Boxing may look intimidating, but it doesn’t have to feel that way. Arming yourself with a few basic moves before your first boxing class or training session will set you up for success in the ring.

“At any level, it’s always beneficial to brush up on the fundamentals,” says Tatiana Firpo, group fitness instructor at EverybodyFights.

“Plus, it’s fun! When you learn correct technique and train to understand boxing, there are endless possibilities of progress, and it’s a great feeling of accomplishment,” she says.

Before you get started, brush up on your stance and breathing technique then master the 6 basic moves below.

Start standing with feet shoulder-width apart.

If you’re right-handed, take one step back with your right foot. Left-handers, do the opposite. The lead toe should be in line with the rear heel.

Turn lead shoulder to opponent or bag. Bend knees slightly for agility.

This stagger stance helps you maintain balance. It also allows you to use your hips for power when throwing a punch.

In a real match, this stance also makes you a smaller target for your opponent, giving them less area to connect a hit. To protect your face, tuck chin and place gloves up to cheekbones.

Inhale to prepare for a punch. As you throw, exhale fast through your mouth (versus your nose) with a closed jaw. This should sound like a hiss.

In a real match, you could risk breaking the jaw if your mouth is open and you take a hit to the chin. The purpose of this sharp exhale is to engage the core and connect the punch to your body.

This breath work helps with both timing and power. Even if you’d never end up in a real fight, you’ll still look and sound like a pro.

1. Jab

Start in boxing stance. As fast as possible, extend front arm straight out as you step forward with front foot. Your front hand and front foot should connect simultaneously.

Pull glove back to face as fast as possible to reset. The jab, usually referred to as “1,” is your quickest punch and uses the least amount of energy.

2. Cross

Start in a boxing stance. Step front foot forward as you rotate at the hips, pivot rear foot forward, and extend rear arm straight out. Don’t cock arm back. Also remember to keep weight evenly distributed through both legs.

Pull your fist back to face as quickly as possible to reset. The cross, usually referred to as “2” is your power punch, since you can throw your whole body into it.

3. Hook

Start in a boxing stance. Lift your front elbow to be parallel with the floor, like you’re stirring a pot. Pivot on front foot to turn knee and roll hip over for more power. Rotate everything at the same time to connect.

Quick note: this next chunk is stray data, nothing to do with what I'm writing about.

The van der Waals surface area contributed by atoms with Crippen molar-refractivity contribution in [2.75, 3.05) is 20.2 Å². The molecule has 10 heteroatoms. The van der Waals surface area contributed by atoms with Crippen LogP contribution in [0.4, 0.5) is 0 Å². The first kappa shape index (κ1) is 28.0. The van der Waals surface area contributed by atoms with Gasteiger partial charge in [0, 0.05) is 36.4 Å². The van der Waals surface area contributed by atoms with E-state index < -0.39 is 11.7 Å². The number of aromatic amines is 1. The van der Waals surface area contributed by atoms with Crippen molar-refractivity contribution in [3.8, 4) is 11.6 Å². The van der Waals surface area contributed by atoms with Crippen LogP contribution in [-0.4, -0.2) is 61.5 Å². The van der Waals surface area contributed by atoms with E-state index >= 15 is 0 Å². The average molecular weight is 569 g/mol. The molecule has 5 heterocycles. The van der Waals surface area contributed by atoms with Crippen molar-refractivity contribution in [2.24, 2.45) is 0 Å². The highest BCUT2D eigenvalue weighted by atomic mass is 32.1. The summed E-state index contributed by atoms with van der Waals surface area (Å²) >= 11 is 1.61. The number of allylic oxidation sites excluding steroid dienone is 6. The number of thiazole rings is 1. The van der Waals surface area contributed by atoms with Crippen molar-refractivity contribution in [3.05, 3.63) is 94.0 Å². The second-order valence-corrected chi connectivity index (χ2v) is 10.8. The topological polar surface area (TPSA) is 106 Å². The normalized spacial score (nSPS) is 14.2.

Keep arm at a 90-degree bend and don’t extend through the punch. Repeat on the opposite side for rear hook. The hook — lead is “3” and rear is “4” — is a short range punch, so always keep opposite hand up to your face to guard.

4. Uppercut

Start in boxing stance. On lead side, drop shoulder (like a side crunch) and load legs by bending at the knees slightly.

Keep your arm bent and throw a punch from the ground up as you turn your hip and pivot your foot. Don’t curl your arm. The power won’t come from biceps; it comes from the legs. Pull fist back to face as quickly as possible to reset.

Like the hook, the uppercut — lead is “5,” rear is “6” — is a short-range shot, so don’t reach for it and end up with your knuckles in the air Mortal Combat-style. Keep the opposite fist at your face for protection.

5. Slip

Start in boxing stance with fists up to guard. If opponent throws toward your right side, rotate from waist to left, drop left shoulder, bend knees, and crunch to left to slip outside the line of opponent’s shot.

Repeat on right side if opponent throws to left. Slipping is a defensive boxing technique and puts you in a position to counter as you rise back up to starting stance.

6. Duck

Start in boxing stance. As opponent throws a shot (like a hook), send hips back and bend knees (like a squat), then shift your body weight from one leg to the other as you rise back up.

Like slipping, ducking is a defensive technique. Unlike slipping, you’re ducking under the shot and rising up on the other side to throw a counter.

Special thanks to Gotham Gym NYC and our model, Tatiana Firpo, for demo-ing the boxing moves.